Tuesday, April 26, 2011

"Just Kids," Patti Smith

To my shame, I don't know a lot of Patti Smith's work. But she performed at a ceremony held by my company two years ago, when she received some kind of honor or degree from us, I'm not clear on the details, and by all accounts, she rocks. Her memoir, "Just Kids," won the National Book Award in 2010, and since I like reading about New York City and she has a connection to my job, I put the book on my library request list and waited. Patiently. For four months.

Being broke sucks.

The book is an account of Patti Smith's early years in New York City, from 1968 to about 1975, specifically her development as an artist and her friendship with Robert Mapplethorpe. Mapplethorpe is famous for taking pictures that cause Midwesterners to protest outside of museums--bloodied male genitals, riding crops stuck up asses, that sort of thing. I'm not going to post any of his work here because I don't want to get fired, but you can Google him if you're in a secluded area.

The book is a slow burn compared to most memoirs I've read. What keeps it going aren't deep dark secrets and soap opera revelations--just an aside, the memoir most guilty of this is "The Kiss," which is a memoir about a woman who had a sexual relationship with her father--but rather a series of quiet, thorough, and penetrating examination of the question, "From whence comes the artist?" It's a story that focuses on the artistic processes of Smith and Mapplethorpe, on how they developed as artists and as people.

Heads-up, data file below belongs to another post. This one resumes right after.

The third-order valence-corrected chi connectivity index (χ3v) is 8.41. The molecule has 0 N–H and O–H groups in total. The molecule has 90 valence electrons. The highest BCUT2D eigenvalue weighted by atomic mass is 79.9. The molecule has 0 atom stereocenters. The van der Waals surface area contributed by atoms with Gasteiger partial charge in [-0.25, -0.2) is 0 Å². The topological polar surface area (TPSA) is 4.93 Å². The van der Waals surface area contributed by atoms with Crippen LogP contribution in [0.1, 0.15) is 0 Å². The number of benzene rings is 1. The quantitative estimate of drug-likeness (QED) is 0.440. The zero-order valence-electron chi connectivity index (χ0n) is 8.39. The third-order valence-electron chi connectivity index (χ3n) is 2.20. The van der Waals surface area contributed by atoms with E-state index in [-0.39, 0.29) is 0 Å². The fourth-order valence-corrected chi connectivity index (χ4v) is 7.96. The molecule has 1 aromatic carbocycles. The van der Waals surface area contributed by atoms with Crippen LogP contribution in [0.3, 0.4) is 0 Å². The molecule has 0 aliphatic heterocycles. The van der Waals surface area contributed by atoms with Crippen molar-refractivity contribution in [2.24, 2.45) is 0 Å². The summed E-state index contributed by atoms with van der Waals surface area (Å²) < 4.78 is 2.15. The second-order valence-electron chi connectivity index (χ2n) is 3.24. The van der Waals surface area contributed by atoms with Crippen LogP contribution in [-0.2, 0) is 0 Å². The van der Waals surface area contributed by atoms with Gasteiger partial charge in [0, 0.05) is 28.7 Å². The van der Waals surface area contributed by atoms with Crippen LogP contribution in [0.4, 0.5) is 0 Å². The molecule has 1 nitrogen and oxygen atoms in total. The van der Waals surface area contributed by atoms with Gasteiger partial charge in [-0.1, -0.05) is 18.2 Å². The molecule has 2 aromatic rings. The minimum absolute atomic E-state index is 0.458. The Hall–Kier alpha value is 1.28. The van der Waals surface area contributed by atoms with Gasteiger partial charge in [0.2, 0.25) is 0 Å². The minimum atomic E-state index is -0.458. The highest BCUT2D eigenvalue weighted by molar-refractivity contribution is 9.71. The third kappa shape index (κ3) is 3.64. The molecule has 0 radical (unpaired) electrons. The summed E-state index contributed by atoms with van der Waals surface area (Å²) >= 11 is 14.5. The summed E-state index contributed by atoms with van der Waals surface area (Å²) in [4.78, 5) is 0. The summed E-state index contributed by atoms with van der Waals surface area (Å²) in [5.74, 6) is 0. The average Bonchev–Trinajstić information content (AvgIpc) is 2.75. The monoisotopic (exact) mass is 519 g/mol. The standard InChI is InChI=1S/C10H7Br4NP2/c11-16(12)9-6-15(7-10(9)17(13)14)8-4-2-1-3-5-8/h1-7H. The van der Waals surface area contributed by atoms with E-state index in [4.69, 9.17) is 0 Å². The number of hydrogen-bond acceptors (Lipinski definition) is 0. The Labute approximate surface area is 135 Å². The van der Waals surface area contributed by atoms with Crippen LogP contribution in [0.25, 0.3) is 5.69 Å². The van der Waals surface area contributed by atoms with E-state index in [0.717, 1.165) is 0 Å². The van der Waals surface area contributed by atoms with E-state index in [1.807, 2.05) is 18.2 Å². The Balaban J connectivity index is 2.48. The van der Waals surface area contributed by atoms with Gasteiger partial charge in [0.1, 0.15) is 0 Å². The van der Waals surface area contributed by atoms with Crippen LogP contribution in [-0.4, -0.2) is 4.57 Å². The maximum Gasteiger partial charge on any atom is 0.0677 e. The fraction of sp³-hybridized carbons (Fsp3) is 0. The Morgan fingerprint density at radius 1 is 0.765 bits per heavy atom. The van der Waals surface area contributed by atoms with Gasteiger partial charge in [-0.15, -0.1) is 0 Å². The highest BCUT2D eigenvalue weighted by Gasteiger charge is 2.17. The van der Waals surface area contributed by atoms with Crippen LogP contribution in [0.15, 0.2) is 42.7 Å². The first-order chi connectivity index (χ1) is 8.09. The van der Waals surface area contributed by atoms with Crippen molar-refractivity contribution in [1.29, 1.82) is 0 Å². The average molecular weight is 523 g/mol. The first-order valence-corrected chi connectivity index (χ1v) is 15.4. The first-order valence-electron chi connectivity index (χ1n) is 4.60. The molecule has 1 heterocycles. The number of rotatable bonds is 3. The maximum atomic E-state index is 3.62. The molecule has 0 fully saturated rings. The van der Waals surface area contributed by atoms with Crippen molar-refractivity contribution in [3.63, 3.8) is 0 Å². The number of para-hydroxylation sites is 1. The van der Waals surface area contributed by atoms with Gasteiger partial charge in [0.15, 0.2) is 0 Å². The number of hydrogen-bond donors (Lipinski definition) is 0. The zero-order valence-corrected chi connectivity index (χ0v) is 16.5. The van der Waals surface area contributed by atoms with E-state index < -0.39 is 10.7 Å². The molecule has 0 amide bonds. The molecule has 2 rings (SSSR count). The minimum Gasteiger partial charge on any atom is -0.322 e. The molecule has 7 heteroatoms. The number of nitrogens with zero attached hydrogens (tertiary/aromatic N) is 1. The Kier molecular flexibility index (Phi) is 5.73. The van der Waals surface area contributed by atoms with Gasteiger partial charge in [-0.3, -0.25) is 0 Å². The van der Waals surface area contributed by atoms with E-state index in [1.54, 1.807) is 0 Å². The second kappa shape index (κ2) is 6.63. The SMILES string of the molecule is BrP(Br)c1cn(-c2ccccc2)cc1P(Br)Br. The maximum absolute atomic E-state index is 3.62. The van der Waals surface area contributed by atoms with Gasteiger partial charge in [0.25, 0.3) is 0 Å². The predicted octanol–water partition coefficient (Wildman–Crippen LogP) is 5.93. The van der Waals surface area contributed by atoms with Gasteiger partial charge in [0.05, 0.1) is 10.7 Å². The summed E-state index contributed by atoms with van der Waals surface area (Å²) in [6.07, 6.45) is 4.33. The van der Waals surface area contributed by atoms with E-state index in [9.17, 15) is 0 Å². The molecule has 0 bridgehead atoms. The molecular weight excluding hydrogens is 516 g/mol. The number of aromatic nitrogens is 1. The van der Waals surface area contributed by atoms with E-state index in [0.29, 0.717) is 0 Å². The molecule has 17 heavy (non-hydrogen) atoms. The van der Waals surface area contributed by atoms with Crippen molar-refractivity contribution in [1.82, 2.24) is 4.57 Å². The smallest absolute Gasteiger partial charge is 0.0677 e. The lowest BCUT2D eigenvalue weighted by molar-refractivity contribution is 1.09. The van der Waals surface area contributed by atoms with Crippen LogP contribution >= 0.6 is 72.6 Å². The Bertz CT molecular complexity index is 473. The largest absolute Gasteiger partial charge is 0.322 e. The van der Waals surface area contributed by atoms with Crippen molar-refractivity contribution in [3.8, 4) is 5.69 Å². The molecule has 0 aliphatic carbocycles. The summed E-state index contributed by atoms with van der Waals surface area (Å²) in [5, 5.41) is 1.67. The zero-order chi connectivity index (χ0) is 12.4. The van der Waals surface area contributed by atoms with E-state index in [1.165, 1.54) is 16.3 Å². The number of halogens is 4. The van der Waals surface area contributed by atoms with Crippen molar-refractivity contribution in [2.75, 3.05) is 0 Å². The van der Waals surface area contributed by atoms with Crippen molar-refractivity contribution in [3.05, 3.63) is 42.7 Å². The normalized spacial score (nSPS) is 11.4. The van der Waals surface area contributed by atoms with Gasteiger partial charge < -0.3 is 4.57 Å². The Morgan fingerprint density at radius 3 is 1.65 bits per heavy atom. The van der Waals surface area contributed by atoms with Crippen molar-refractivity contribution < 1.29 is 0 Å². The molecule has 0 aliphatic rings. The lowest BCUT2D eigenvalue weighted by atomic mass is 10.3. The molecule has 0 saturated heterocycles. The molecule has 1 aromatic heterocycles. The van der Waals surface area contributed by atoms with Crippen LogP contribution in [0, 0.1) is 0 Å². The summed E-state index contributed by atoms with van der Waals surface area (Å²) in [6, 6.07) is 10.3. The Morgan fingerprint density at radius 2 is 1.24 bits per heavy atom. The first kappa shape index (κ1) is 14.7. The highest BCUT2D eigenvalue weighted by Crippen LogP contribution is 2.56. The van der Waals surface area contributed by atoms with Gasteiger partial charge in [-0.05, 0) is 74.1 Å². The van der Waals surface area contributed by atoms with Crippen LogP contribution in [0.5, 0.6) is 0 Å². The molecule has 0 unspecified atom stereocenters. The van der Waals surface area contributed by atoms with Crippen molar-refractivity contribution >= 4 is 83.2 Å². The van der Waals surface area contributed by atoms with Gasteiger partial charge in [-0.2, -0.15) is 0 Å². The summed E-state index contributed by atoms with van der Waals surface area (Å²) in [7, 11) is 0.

I wouldn't recommend this book to people who like cinematic literature. The book isn't plot-driven, and it definitely feels like the author is looking back on a time long past, so there really isn't much of a sense of urgency in her writing, which is compounded by the fact that she uses very simple, straightforward language. Once you get into her rhythm, though, it's amazing how her simple prose can hit you right in the solar plexus. Alone, phrases like, "We were still intimate," or "Robert was asleep on the couch and Fred was crying," don't have much impact, but when read as part of the whole, they're heartbreaking.

Not a lot of people write like this anymore. There's something very Left Bank/Lost Generation about "Just Kids," with it's simplicity and search for meaning beyond the lense of nostalgia. Recommended for people who know a little about the art scene in New York City of the late 60s and early 70s, and of course, rock aficionados.

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